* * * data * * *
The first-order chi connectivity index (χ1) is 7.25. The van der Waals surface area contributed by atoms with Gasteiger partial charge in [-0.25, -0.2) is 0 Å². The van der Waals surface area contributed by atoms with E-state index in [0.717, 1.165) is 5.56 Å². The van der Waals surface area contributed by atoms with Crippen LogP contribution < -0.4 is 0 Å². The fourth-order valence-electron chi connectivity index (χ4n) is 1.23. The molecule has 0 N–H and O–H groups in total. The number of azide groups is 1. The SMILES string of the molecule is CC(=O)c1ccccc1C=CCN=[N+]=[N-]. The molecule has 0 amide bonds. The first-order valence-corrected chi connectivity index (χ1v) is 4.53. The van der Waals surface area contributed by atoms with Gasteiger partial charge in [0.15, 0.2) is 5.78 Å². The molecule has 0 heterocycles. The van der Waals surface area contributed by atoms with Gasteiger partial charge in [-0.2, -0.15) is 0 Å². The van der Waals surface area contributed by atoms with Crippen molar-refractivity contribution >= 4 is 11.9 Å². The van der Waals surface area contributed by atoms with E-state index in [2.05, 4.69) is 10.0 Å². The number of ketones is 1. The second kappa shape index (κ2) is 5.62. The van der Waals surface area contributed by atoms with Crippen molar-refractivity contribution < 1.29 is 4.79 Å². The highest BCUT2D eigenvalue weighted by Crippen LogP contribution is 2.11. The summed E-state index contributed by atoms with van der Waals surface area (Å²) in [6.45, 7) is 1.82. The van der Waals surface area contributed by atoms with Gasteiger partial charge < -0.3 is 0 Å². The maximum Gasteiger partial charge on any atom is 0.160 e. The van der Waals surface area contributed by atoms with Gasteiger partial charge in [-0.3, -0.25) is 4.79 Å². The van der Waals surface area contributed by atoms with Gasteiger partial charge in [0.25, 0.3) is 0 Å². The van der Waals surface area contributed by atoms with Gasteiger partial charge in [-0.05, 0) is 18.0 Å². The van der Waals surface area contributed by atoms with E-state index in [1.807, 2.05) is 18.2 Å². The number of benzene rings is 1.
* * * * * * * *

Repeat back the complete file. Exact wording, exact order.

The first-order chi connectivity index (χ1) is 7.25. The van der Waals surface area contributed by atoms with Gasteiger partial charge in [-0.25, -0.2) is 0 Å². The van der Waals surface area contributed by atoms with E-state index in [0.717, 1.165) is 5.56 Å². The van der Waals surface area contributed by atoms with Crippen LogP contribution < -0.4 is 0 Å². The fourth-order valence-electron chi connectivity index (χ4n) is 1.23. The molecule has 0 N–H and O–H groups in total. The number of azide groups is 1. The SMILES string of the molecule is CC(=O)c1ccccc1C=CCN=[N+]=[N-]. The molecule has 0 amide bonds. The first-order valence-corrected chi connectivity index (χ1v) is 4.53. The van der Waals surface area contributed by atoms with Gasteiger partial charge in [0.15, 0.2) is 5.78 Å². The molecule has 0 heterocycles. The van der Waals surface area contributed by atoms with Gasteiger partial charge in [-0.2, -0.15) is 0 Å². The van der Waals surface area contributed by atoms with Crippen molar-refractivity contribution >= 4 is 11.9 Å². The van der Waals surface area contributed by atoms with E-state index in [2.05, 4.69) is 10.0 Å². The number of ketones is 1. The second kappa shape index (κ2) is 5.62. The van der Waals surface area contributed by atoms with Crippen molar-refractivity contribution < 1.29 is 4.79 Å². The highest BCUT2D eigenvalue weighted by Crippen LogP contribution is 2.11. The summed E-state index contributed by atoms with van der Waals surface area (Å²) in [6.45, 7) is 1.82. The van der Waals surface area contributed by atoms with Gasteiger partial charge < -0.3 is 0 Å². The maximum Gasteiger partial charge on any atom is 0.160 e. The van der Waals surface area contributed by atoms with Gasteiger partial charge in [-0.3, -0.25) is 4.79 Å². The van der Waals surface area contributed by atoms with Gasteiger partial charge in [0.25, 0.3) is 0 Å². The van der Waals surface area contributed by atoms with Gasteiger partial charge in [-0.05, 0) is 18.0 Å². The van der Waals surface area contributed by atoms with E-state index in [1.807, 2.05) is 18.2 Å². The number of benzene rings is 1.